|Publication number||US7191445 B2|
|Application number||US 10/157,617|
|Publication date||Mar 13, 2007|
|Filing date||May 29, 2002|
|Priority date||Aug 31, 2001|
|Also published as||US20030046614|
|Publication number||10157617, 157617, US 7191445 B2, US 7191445B2, US-B2-7191445, US7191445 B2, US7191445B2|
|Inventors||Charles W. Brokish|
|Original Assignee||Texas Instruments Incorporated|
|Export Citation||BiBTeX, EndNote, RefMan|
|Patent Citations (7), Referenced by (11), Classifications (10), Legal Events (3)|
|External Links: USPTO, USPTO Assignment, Espacenet|
This application claims priority under 35 USC §(e)(1) of Provisional Application No. 60/316,524, filed Aug. 31, 2001.
Copending U.S. patent application Ser. No. 09/798,173, entitled “System and Method for Automatically Configuring a Debug System,” now U.S. Pat. No. 6,785,850, assigned to the assignee of the present application, is hereby incorporated herein by reference.
This invention relates in general to data processing systems. In particular, this invention relates to systems and methods for using embedded real-time analysis components of processors such as digital signal processors.
Computer operating systems are resident on nearly every computer and are typically required to run application software. Certain data processing jobs require large amounts of mathematical processing and specialized digital signal processing algorithms. Processing hardware units known as digital signal processors (DSPs) and software applications known as real-time programs or real-time applications have been developed to handle such jobs. Specialized operating systems, known as real-time operating systems (RTOSs), have been developed to facilitate the development of real-time applications for DSPs. An example of such an RTOS is described in U.S. Pat. No. 5,392,448.
The challenges faced by developers of real-time programs include challenges relating to program verification and troubleshooting. Program verification and trouble shooting are referred to generally as “debugging.” When debugging a real-time program, the developer typically uses a separate host system, such as a personal computer (PC), to retrieve data from the DSP repeatedly during execution of the real-time program to track changes over time. The data retrieved by the developer typically includes values from numerous program variables, timing parameters, system stacks, etc. The process of acquiring data to debug a real-time program is known as real-time analysis.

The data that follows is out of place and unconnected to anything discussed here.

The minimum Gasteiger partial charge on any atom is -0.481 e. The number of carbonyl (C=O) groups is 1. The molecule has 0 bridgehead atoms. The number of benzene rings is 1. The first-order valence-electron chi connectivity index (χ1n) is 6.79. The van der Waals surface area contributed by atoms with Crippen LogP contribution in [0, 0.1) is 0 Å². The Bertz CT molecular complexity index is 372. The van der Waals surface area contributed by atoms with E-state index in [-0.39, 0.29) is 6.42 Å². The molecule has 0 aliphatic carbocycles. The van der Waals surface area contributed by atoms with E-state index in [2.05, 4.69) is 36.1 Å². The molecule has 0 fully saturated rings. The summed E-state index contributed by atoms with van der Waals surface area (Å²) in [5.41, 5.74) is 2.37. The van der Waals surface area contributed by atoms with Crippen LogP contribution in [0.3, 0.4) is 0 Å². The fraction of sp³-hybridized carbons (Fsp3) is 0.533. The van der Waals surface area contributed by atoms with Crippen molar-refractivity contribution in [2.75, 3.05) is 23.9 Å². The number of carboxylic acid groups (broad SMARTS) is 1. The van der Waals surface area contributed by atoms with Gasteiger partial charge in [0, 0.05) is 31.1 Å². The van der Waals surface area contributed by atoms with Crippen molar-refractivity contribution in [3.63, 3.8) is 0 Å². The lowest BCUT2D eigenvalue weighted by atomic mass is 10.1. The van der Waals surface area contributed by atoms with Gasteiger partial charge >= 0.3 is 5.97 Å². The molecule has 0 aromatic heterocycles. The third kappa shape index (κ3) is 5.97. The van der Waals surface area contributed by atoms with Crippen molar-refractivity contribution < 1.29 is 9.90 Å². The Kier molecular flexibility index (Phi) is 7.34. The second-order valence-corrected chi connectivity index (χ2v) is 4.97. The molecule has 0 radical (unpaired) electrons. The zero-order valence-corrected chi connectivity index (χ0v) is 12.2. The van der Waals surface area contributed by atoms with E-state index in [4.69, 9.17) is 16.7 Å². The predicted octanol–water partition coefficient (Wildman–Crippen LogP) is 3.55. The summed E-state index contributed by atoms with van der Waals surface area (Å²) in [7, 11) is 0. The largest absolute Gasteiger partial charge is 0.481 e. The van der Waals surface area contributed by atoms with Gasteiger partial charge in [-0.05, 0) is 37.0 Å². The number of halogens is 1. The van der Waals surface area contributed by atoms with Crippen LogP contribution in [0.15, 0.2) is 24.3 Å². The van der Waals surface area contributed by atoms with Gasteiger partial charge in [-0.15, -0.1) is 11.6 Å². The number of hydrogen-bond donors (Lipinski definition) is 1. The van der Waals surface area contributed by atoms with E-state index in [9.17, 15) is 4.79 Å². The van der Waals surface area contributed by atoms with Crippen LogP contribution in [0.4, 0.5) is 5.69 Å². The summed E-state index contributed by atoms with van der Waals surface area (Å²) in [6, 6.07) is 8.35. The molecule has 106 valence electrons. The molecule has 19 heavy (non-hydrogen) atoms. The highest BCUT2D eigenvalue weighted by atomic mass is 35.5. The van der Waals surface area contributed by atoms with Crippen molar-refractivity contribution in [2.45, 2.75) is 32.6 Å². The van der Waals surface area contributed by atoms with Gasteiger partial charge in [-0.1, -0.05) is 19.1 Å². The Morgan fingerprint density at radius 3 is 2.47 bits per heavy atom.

Since real-time programs typically perform jobs requiring real-time response, it is important for the real-time analysis to interfere as little as possible with the operations of the real-time program being analyzed. For example, the data to be examined should be acquired while the application is running, with minimal intrusion on the system. Intrusion may be in terms of space, in that the techniques for debugging the program may take up memory space, or in terms of time, in that the steps required for debugging the program may consume cycles in the DSP's central processing unit (i.e., the CPU core). A disadvantage associated with traditional tools for real-time analysis is that they interfere with the programs being analyzed by consuming cycles in the CPU core and occupy system memory space.
In response to the need for more effective means for performing real-time analysis, Texas Instruments Incorporated has designed certain processors to include special hardware known as embedded debug components. For example, U.S. Pat. No. 6,785,850 describes an example DSP with debug components which allow the DSP to perform functions for real-time analysis without consuming cycles in the CPU core or memory space needed for application programs. Embedded debug components may also be called embedded real-time analysis components or embedded emulation components (EECs). They may also be simply called debug components.
DSPs that feature embedded debug components can be debugged much more effectively than DSPs without embedded debug components, since embedded debug components reduce or eliminate interference between the real-time analysis functions and the application programs executing on the DSP. Embedded debug components thus help developers overcome some of the challenges associated with designing and verifying real-time programs for processors such as DSPs. As recognized by the present invention, however, additional benefits could be realized by further developing technologies for using embedded debug components in processors such as DSPs.
One aspect of the invention is an operating system (OS) for use in a system with a processor that includes embedded real-time analysis components. The OS includes software objects which provide functionality in response to signals from the embedded real-time analysis components.
A detailed description is provided for an example embodiment. In the example embodiment, the OS is a real-time operating system (RTOS), the embedded real-time analysis components include an embedded event trigger component, and the software objects in the RTOS include a debug object that responds to signals from the embedded event trigger component. For instance, those signals may relate to program flow, data flow, or hardware operations such as cache misses, and the debug object may be a breakpoint handler, a trace handler, or an event sequence handler.